Drop in Lawsuits Hurts State Courts
Judy Gibbs, Ap, THE JOURNAL RECORD
The number of civil lawsuits filed declined about 8.5 percent in fiscal year 1988, and other case filings were down from 17 percent for small claims to 1 percent for felonies, said Howard Conyers, director of the Administrative Office of the Courts.
The loss in revenue to Oklahoma courts already stands at about $700,000 this fiscal year, and that is expected to rise when court clerks finish submitting second quarter reports, said Jack Wampler, director of finance for the courts.
``I don't see the trend reversing,'' Wampler said, adding that if it continues, the court system will almost certainly have to ask the Legislature for a supplemental appropriation. He declined to speculate on how much additional money the courts would need.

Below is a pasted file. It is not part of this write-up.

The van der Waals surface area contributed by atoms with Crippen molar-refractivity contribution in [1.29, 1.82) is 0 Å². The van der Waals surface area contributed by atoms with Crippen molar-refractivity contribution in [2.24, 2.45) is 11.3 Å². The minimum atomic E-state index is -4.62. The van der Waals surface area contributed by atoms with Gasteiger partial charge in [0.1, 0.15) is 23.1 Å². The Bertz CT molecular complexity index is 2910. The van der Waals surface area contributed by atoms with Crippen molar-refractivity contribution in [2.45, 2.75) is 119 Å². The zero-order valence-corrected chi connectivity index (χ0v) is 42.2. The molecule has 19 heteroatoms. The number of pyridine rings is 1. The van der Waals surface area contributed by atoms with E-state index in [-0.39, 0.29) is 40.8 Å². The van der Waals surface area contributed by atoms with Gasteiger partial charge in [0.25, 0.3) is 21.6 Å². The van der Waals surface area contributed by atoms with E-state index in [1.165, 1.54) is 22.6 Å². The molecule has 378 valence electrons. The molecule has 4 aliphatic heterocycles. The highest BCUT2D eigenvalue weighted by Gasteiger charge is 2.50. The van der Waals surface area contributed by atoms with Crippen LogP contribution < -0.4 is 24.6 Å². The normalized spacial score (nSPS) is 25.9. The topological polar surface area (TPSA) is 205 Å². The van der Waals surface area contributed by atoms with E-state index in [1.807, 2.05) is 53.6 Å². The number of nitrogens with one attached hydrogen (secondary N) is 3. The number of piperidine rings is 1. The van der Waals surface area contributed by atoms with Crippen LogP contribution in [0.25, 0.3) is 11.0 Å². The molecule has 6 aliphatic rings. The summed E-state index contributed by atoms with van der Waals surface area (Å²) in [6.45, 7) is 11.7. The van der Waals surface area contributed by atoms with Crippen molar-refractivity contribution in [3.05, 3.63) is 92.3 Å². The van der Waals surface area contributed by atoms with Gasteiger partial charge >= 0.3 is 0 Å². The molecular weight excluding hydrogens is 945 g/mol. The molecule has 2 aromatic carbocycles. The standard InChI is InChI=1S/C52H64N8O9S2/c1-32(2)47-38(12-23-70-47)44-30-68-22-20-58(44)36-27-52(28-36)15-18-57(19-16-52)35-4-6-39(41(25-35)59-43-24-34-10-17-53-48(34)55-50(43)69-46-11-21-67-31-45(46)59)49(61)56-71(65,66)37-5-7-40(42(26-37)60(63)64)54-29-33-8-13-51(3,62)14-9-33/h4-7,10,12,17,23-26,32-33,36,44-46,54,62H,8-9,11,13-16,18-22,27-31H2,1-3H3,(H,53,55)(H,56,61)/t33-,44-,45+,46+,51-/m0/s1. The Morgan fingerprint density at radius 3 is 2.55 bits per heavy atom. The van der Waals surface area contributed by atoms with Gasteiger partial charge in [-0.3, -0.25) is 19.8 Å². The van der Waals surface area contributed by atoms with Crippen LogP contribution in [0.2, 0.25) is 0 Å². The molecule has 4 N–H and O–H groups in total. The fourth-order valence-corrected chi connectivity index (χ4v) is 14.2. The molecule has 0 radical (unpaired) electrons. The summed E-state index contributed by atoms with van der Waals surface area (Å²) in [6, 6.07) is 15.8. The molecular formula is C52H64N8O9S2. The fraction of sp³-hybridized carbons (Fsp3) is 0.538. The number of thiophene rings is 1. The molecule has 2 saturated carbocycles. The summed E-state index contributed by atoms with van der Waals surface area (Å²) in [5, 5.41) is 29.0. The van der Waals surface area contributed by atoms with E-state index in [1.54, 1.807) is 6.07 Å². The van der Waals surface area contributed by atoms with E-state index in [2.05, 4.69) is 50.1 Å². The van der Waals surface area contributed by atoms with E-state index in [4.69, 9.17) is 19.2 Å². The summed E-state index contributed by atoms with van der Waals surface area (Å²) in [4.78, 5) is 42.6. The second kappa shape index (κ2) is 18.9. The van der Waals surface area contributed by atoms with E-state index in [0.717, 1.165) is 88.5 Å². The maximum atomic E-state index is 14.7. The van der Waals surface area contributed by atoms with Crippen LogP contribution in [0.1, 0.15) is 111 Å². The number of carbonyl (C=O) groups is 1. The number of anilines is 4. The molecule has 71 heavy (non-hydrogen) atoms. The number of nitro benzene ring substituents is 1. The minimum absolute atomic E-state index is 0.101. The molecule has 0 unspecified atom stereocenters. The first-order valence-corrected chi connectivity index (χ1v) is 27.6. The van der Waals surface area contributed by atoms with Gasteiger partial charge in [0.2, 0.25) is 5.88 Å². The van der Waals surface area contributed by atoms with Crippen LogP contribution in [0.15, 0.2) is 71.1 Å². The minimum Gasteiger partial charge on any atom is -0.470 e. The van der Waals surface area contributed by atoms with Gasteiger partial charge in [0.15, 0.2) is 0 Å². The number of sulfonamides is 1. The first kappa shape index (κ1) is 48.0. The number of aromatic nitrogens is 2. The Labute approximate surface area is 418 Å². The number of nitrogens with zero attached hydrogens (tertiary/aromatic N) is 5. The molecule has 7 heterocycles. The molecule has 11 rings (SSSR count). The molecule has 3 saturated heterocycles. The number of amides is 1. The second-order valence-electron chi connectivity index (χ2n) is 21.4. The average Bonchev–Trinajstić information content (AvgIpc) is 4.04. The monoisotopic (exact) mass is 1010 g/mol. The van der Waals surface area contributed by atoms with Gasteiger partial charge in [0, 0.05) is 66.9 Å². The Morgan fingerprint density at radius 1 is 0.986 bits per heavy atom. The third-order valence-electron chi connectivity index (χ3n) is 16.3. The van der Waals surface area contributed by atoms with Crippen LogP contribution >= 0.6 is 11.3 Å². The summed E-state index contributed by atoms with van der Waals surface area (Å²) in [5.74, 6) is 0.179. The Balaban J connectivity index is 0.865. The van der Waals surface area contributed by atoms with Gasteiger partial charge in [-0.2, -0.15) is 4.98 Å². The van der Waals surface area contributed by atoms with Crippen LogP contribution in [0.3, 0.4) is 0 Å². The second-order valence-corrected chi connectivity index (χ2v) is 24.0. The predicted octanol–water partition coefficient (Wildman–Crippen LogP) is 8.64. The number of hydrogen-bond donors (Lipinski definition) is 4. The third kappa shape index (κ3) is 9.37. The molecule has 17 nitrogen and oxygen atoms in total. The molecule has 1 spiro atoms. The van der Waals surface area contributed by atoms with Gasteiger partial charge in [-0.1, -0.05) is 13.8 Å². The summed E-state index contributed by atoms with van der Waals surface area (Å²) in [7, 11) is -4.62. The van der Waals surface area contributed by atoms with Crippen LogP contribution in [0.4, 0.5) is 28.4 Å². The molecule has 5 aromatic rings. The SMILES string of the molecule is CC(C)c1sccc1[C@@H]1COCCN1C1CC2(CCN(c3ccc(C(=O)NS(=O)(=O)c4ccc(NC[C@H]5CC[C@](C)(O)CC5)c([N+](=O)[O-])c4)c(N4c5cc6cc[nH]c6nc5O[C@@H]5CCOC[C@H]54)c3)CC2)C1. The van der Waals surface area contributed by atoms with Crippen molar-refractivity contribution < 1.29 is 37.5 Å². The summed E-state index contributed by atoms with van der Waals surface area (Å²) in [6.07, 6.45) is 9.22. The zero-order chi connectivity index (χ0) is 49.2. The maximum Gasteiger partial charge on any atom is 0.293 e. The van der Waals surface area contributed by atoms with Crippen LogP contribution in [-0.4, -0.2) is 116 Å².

Conyers told a House Appropriations subcommitee the financial problem is so severe that without additional funds, ``making payroll could be a real problem for us.'' The budget for district courts is about 98 percent personnel costs, he said.
The general court filing fee is $62, with a $35 fee for small claims. Those fees, along with fines and forfeitures go into the State Judicial Fund, one of two sources of revenue for Oklahoma courts. The other source is the appropriation made each year by the Legislature.
``If one side declines, the other has to pick it up, it's that simple,'' Conyers said. …